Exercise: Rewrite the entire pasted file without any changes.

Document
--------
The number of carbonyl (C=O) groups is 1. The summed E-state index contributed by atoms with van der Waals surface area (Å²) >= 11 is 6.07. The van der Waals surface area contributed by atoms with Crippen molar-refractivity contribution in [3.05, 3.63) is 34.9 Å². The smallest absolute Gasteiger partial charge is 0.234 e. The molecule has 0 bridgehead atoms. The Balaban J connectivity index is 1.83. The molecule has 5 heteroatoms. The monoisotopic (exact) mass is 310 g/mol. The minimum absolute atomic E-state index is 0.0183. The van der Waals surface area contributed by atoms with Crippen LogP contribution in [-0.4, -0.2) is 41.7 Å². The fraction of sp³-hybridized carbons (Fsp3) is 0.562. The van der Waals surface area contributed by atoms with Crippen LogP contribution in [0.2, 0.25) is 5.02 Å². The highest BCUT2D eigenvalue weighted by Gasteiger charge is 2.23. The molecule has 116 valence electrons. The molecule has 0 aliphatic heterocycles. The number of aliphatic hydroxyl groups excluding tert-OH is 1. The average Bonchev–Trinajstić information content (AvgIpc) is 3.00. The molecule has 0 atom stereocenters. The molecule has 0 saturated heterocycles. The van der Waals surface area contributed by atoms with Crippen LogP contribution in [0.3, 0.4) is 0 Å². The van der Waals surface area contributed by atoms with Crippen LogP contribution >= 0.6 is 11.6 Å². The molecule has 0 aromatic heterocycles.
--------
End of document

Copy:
The number of carbonyl (C=O) groups is 1. The summed E-state index contributed by atoms with van der Waals surface area (Å²) >= 11 is 6.07. The van der Waals surface area contributed by atoms with Crippen molar-refractivity contribution in [3.05, 3.63) is 34.9 Å². The smallest absolute Gasteiger partial charge is 0.234 e. The molecule has 0 bridgehead atoms. The Balaban J connectivity index is 1.83. The molecule has 5 heteroatoms. The monoisotopic (exact) mass is 310 g/mol. The minimum absolute atomic E-state index is 0.0183. The van der Waals surface area contributed by atoms with Crippen LogP contribution in [-0.4, -0.2) is 41.7 Å². The fraction of sp³-hybridized carbons (Fsp3) is 0.562. The van der Waals surface area contributed by atoms with Crippen LogP contribution in [0.2, 0.25) is 5.02 Å². The highest BCUT2D eigenvalue weighted by Gasteiger charge is 2.23. The molecule has 116 valence electrons. The molecule has 0 aliphatic heterocycles. The number of aliphatic hydroxyl groups excluding tert-OH is 1. The average Bonchev–Trinajstić information content (AvgIpc) is 3.00. The molecule has 0 atom stereocenters. The molecule has 0 saturated heterocycles. The van der Waals surface area contributed by atoms with Crippen LogP contribution in [0.3, 0.4) is 0 Å². The van der Waals surface area contributed by atoms with Crippen LogP contribution >= 0.6 is 11.6 Å². The molecule has 0 aromatic heterocycles.